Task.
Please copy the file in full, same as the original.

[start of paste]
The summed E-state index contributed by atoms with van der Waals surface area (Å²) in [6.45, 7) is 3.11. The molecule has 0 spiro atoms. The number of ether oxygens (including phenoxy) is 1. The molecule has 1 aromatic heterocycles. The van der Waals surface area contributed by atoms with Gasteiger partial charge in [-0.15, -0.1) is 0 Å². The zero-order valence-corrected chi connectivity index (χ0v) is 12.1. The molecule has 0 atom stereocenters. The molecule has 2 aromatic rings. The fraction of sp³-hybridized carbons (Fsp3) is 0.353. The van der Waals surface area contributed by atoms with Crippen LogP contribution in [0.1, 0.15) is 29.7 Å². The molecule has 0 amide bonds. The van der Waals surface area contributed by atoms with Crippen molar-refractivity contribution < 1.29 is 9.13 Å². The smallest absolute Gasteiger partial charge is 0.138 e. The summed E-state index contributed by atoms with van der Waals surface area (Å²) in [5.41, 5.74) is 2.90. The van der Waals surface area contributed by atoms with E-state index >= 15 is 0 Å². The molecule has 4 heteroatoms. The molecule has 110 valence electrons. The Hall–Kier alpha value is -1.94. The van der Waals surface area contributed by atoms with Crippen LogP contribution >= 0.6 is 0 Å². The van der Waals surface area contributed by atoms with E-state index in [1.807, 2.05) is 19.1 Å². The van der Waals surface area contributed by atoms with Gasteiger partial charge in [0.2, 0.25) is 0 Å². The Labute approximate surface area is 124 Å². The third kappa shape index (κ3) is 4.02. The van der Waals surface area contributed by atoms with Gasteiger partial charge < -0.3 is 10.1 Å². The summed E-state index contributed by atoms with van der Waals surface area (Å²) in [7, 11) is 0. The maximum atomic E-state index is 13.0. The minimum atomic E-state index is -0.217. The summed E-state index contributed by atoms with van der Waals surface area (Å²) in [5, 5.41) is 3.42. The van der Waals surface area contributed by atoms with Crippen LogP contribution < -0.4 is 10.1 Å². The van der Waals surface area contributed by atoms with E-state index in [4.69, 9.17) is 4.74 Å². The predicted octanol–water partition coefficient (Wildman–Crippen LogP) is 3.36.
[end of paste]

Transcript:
The summed E-state index contributed by atoms with van der Waals surface area (Å²) in [6.45, 7) is 3.11. The molecule has 0 spiro atoms. The number of ether oxygens (including phenoxy) is 1. The molecule has 1 aromatic heterocycles. The van der Waals surface area contributed by atoms with Gasteiger partial charge in [-0.15, -0.1) is 0 Å². The zero-order valence-corrected chi connectivity index (χ0v) is 12.1. The molecule has 0 atom stereocenters. The molecule has 2 aromatic rings. The fraction of sp³-hybridized carbons (Fsp3) is 0.353. The van der Waals surface area contributed by atoms with Crippen LogP contribution in [0.1, 0.15) is 29.7 Å². The molecule has 0 amide bonds. The van der Waals surface area contributed by atoms with Crippen molar-refractivity contribution < 1.29 is 9.13 Å². The smallest absolute Gasteiger partial charge is 0.138 e. The summed E-state index contributed by atoms with van der Waals surface area (Å²) in [5.41, 5.74) is 2.90. The van der Waals surface area contributed by atoms with E-state index >= 15 is 0 Å². The molecule has 4 heteroatoms. The molecule has 110 valence electrons. The Hall–Kier alpha value is -1.94. The van der Waals surface area contributed by atoms with Crippen LogP contribution >= 0.6 is 0 Å². The van der Waals surface area contributed by atoms with E-state index in [1.807, 2.05) is 19.1 Å². The van der Waals surface area contributed by atoms with Gasteiger partial charge in [0.2, 0.25) is 0 Å². The Labute approximate surface area is 124 Å². The third kappa shape index (κ3) is 4.02. The van der Waals surface area contributed by atoms with Gasteiger partial charge < -0.3 is 10.1 Å². The summed E-state index contributed by atoms with van der Waals surface area (Å²) in [7, 11) is 0. The maximum atomic E-state index is 13.0. The minimum atomic E-state index is -0.217. The summed E-state index contributed by atoms with van der Waals surface area (Å²) in [5, 5.41) is 3.42. The van der Waals surface area contributed by atoms with Crippen LogP contribution < -0.4 is 10.1 Å². The van der Waals surface area contributed by atoms with E-state index in [4.69, 9.17) is 4.74 Å². The predicted octanol–water partition coefficient (Wildman–Crippen LogP) is 3.36.